We determined whether each patient had undergone an osteoporosis examination within 6 months post-fracture. According to physician's guide for osteoporosis 2018,[13] it is recommend that osteoporosis patients be examined using QCT (HC 343) or dual X-ray absorptiometry (HC 341 and HC 342 for single and multiple sites, respectively).
Baseline characteristics were analyzed with the χ2 test. We used Cochran-Armitage trend test to examine trends in osteoporosis diagnosis. The statistical analyses were performed using SAS for Windows software (version 9.4; SAS Institute, Cary, NC, USA).


The HIRA database search revealed 702,001 DRFs from 2010 to 2016; among these, 374,073 were excluded due to duplicated data, death or patient age under 50 years. After applying the 1-year washout period, 297,911 DRFs remained, of which 77,209 that met all of the inclusion criteria were included in the final analysis (Fig. 1).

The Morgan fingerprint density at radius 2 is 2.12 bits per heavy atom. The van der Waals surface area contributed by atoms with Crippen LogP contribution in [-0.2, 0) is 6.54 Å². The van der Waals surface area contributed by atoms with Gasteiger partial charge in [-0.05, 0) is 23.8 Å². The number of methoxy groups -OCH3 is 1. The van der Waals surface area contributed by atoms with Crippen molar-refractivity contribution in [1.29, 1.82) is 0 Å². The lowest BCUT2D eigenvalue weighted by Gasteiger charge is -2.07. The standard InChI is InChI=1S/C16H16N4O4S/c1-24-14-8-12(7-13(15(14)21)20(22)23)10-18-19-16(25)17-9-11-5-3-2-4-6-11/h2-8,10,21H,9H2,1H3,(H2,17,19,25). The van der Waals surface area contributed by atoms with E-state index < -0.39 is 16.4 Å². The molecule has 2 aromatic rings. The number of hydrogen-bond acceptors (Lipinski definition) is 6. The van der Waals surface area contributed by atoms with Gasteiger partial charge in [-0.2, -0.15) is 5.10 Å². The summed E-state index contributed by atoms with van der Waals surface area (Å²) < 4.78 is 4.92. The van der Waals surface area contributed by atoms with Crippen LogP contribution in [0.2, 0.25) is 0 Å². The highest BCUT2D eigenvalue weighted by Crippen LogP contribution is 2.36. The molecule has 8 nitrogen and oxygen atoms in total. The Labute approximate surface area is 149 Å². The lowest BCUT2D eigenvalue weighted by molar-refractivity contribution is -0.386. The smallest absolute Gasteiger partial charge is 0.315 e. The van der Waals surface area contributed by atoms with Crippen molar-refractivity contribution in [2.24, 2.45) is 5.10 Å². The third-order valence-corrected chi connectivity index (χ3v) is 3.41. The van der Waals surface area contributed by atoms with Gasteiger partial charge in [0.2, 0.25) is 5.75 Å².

The number of DRFs treated annually decreased over time, 15,206 in 2011 to 10,778 in 2016. Of the 77,209 DRF cases, 19,305 (25.0%) underwent diagnostic examinations for osteoporosis. From 2011 to 2016, the rate of osteoporosis examination showed an increasing trend (P=0.061). The average rate of osteoporosis assessment over the 6-year period was 25.0% (Table 1).
Worldwide, osteoporosis patients undergo BMD evaluation or QCT examination. According to our data, QCT was used about 36.0% of cases in 2011, but in only 13.0% in 2016. The rate of BMD evaluation increased from roughly 64.0% in 2011 to 87.0% in 2016 (Fig. 2).
Table 2 shows the proportion of patients who underwent osteoporosis examinations within 6 months post-fractures, according to their baseline characteristics. Overall, males with fractures were less likely to undergo osteoporosis testing females (10.0% vs. 30.0%). Older patients were more likely to undergo osteoporosis examinations, especially those aged from 70 to 79 (39.9%). Patients visited a tertiary hospital had the highest rate of osteoporosis examinations (32.9%).